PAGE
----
Wolf said on Wednesday evening that he will veto the proposal, continuing a showdown between the the legislative and executive branches of government on how to best move Pennsylvania forward during the COVID-19 pandemic.The House is scheduled to return to session next Monday and Tuesday, April 20 and 21.

It is not yet clear how the General Assembly will respond to the governor's "Plan for Pennsylvania" announced on Friday.
Daily COVID-19 update for Pennsylvania

The state Department of Health reported more than 1,700 new positive confirmed cases of COVID-19 statewide, bringing the state total to 29,441. In addition, 756 Pennsylvanians have died directly from complications from the virus. To date, there have been nearly 118,000 negative cases across the state.

Gov. Tom Wolf is still asking all Pennsylvanians who must leave their homes for life-essential reasons to wear a mask to help stop the spread of the virus . A new executive order issued on Tuesday, April 15 requires customers entering a place of business to wear a mask.

The state Department of Health has provided guidance on how individuals can create homemade masks for their use in order to preserve high quality personal protection equipment for health care workers. The Centers for Disease Control also announced recommendations for people to wear face masks in public .
Other News...
Pennsylvania casino revenue falls sharply after weeks of shutdown. Revenues from the state's 12 operating casinos fell by nearly 51 percent in March, underlying a significant concern for operators, employees and state officials. With the state being the majority shareholder of the state's licensed casinos, retaining 55 percent of all casino revenue, the sharp reduction in revenue is cause for concern.

Sanofi and Luminostics join forces for smartphone-based coronavirus self-testing. Sanofi Pasteur, the world's largest vaccine manufacturer in the world with a major operation in the Pocono region of Pennsylvania, has joined forces with Luminostics for a mobile-based coronavirus self-testing program . Luminostics, a California-based startup with a mission to increase healthcare accessibility and efficiency, would contribute its proprietary technology for consumer-diagnostics for COVID-19 testing while Sanofi would bring its clinical research testing experience and capabilities. The goal is to provide a smartphone-based solution that eliminates the current need for healthcare professional administration or laboratory tests.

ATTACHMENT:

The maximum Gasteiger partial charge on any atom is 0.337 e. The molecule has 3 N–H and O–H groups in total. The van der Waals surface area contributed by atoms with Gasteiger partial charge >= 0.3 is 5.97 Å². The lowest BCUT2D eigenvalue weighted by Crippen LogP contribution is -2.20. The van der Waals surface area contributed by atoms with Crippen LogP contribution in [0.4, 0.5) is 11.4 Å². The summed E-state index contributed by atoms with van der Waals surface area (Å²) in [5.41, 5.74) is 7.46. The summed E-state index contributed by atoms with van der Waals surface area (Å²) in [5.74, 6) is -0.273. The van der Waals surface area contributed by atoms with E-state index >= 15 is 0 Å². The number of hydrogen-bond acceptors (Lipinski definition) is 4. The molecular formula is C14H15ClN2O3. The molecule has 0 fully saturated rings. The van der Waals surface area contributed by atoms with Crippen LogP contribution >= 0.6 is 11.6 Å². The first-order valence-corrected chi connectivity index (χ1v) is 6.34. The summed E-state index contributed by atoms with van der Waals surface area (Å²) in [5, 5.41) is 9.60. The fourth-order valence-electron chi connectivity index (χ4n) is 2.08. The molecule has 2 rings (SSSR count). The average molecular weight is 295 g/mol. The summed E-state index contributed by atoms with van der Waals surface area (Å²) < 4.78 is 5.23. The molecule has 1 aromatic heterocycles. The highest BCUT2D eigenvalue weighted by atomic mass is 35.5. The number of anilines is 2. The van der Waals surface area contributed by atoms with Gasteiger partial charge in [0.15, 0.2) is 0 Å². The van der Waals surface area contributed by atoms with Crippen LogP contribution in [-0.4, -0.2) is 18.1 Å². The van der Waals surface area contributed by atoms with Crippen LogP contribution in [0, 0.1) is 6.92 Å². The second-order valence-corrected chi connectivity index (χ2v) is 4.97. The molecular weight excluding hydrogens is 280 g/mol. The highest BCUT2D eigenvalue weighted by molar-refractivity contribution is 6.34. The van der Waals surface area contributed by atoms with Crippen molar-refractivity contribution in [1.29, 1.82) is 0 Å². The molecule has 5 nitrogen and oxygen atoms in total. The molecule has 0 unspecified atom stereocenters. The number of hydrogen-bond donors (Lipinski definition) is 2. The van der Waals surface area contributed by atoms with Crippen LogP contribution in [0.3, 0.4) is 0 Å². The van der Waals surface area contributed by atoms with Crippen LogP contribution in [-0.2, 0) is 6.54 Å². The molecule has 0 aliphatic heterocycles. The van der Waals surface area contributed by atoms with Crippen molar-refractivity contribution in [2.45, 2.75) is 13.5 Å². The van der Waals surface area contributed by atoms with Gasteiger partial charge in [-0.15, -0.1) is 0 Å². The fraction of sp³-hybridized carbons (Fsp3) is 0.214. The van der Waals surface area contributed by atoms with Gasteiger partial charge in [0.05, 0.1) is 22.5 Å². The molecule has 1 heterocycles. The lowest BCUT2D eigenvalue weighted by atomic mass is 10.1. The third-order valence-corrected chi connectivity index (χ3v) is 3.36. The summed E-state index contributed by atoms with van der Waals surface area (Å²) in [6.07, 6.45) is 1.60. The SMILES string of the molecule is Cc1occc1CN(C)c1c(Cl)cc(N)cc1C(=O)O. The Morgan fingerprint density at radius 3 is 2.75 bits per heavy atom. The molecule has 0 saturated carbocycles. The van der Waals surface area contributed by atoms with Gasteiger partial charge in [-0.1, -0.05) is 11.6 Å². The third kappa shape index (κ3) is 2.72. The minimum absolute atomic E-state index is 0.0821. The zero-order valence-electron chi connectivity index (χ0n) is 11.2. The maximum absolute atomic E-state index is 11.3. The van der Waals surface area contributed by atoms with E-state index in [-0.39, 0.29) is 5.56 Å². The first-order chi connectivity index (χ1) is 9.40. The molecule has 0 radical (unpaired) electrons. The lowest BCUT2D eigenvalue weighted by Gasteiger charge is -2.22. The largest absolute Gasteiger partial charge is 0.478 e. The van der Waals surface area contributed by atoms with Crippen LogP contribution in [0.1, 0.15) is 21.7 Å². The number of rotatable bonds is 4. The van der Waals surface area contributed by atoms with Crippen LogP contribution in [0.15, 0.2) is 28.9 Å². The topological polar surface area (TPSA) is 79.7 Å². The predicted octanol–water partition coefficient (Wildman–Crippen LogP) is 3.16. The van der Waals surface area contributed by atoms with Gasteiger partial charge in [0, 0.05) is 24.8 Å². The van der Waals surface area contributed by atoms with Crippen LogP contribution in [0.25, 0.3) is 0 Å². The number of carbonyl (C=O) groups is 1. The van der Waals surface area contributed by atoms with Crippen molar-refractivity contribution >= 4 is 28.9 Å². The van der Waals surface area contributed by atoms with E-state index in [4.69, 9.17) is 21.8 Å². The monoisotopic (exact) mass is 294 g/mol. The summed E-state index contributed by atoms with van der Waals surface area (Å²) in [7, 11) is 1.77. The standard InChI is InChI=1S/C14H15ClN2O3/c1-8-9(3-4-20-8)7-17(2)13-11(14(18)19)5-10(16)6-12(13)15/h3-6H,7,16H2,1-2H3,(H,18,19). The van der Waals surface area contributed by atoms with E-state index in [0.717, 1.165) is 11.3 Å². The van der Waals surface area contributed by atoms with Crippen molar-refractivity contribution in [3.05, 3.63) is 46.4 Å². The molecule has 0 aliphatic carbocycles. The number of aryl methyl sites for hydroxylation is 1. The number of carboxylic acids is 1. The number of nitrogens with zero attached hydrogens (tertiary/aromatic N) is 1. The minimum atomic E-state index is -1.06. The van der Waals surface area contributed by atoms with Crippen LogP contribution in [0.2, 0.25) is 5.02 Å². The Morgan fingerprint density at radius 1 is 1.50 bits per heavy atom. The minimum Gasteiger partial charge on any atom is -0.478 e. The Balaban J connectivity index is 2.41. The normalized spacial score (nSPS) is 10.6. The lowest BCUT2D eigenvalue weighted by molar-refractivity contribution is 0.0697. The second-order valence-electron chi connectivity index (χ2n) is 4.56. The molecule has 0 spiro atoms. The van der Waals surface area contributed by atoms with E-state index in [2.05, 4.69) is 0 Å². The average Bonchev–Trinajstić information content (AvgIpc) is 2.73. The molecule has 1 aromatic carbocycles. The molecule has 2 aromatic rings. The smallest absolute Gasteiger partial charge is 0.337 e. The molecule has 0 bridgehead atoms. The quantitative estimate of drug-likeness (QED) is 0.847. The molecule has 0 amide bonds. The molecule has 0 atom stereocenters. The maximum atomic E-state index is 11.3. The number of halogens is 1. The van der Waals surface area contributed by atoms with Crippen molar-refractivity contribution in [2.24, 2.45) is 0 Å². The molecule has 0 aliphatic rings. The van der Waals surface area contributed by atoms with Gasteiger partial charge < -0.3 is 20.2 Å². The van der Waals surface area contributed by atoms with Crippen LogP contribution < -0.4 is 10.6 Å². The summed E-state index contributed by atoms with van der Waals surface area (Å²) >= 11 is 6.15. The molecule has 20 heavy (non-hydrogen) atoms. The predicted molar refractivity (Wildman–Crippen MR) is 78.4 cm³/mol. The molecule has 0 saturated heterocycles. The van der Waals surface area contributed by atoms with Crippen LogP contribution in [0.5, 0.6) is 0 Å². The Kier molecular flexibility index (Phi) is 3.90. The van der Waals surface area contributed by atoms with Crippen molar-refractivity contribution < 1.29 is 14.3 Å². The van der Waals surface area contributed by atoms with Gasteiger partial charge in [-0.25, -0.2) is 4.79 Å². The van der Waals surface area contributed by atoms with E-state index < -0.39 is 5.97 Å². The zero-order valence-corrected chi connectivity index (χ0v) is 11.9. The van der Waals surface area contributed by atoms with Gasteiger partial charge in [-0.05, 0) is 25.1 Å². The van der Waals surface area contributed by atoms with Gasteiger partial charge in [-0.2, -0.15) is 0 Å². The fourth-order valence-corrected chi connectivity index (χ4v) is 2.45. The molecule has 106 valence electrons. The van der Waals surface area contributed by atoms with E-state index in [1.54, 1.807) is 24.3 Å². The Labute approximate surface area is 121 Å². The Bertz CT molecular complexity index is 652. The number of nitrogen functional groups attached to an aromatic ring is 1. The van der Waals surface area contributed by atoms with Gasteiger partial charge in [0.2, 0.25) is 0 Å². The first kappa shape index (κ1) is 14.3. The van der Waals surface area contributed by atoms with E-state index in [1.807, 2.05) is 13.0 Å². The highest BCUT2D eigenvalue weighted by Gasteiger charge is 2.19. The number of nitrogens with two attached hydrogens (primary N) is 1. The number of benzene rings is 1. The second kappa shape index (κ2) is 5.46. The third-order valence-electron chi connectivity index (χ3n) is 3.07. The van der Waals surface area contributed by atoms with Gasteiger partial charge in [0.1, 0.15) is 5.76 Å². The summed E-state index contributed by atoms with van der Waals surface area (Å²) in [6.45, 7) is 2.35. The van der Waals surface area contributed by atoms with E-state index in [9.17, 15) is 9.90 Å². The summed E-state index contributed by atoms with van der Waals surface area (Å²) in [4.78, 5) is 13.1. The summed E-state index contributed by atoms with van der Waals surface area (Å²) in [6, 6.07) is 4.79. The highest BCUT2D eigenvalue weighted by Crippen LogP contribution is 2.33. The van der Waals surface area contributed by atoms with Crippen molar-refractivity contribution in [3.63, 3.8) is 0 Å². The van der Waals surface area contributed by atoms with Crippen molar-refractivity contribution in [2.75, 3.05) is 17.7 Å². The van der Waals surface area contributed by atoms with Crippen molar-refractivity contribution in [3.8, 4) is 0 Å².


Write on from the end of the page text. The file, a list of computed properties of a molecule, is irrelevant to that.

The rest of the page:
Pennsylvanians still hitting border states for alcohol amid state store shutdown. Pennsylvania residents continue to make trips across the borders to purchase alcohol due to the shutdown of state-run liquor stores. Earlier this week, Ohio banned the sale of liquor to customers without proper Ohio IDs to hep curb the influx of Pennsylvanians entering the state. In the meantime, Pennsylvania will soon be using its shuttered state stores to help process online liquor sales, which have been extremely popular and often inaccessible due to demand.

Commonwealth not ready to extend 'stay-at-home' orders...yet. Gov. Tom Wolf said on Thursday that Pennsylvania is not yet ready to follow New York State's example and extend its quarantine efforts beyond April 30. Gov. Andrew Cuomo announced yesterday New York's plans to extend its 'stay-at-home' order and business closures until May 15.
Unprecedented times, but McNees is here to help
The situation surrounding COVID-19 is changing by the hour. Capitol Buzz will do its best to keep our readers as up-to-date as possible as to local, state and federal actions relating to the virus.

As we have stated in previous editions, for those businesses seeking guidance or assistance on how to proceed during this unprecedented time, please contact the McNees Labor and Employment Practice Group , or for government relations assistance please contact the McNees Strategic Solutions Group (MSSG) . You can also visit the McNees COVID-19 Article & Resource Page for more information on various legal and political issues created by the novel coronavirus.

For more information on what you can do to protect yourself and others, check out the CDC's coronavirus information page or visit www.health.pa.gov .

Senate is in recess until the call of the President Pro Tempore.

4, 5, 6, 18, 19, 20
1, 2, 3, 8, 9, 10, 15, 16, 17, 22, 23, 24, 25, 26, 29, 30

House is in recess until the 12-hour call of the Chair.

20, 21, 27, 28, 29
4, 5, 6, 11, 12, 13, 18(NV)
1, 2, 3, 8, 9, 10, 15, 16, 17, 22, 23, 24, 25, 26, 29, 30
15, 16, 17, 29, 30
1, 5, 6, 7, 19, 20, 21
Capital Associates
To share on your Facebook, Twitter, or LinkedIn - click the buttons below!
100 Pine Street
Harrisburg, PA 17101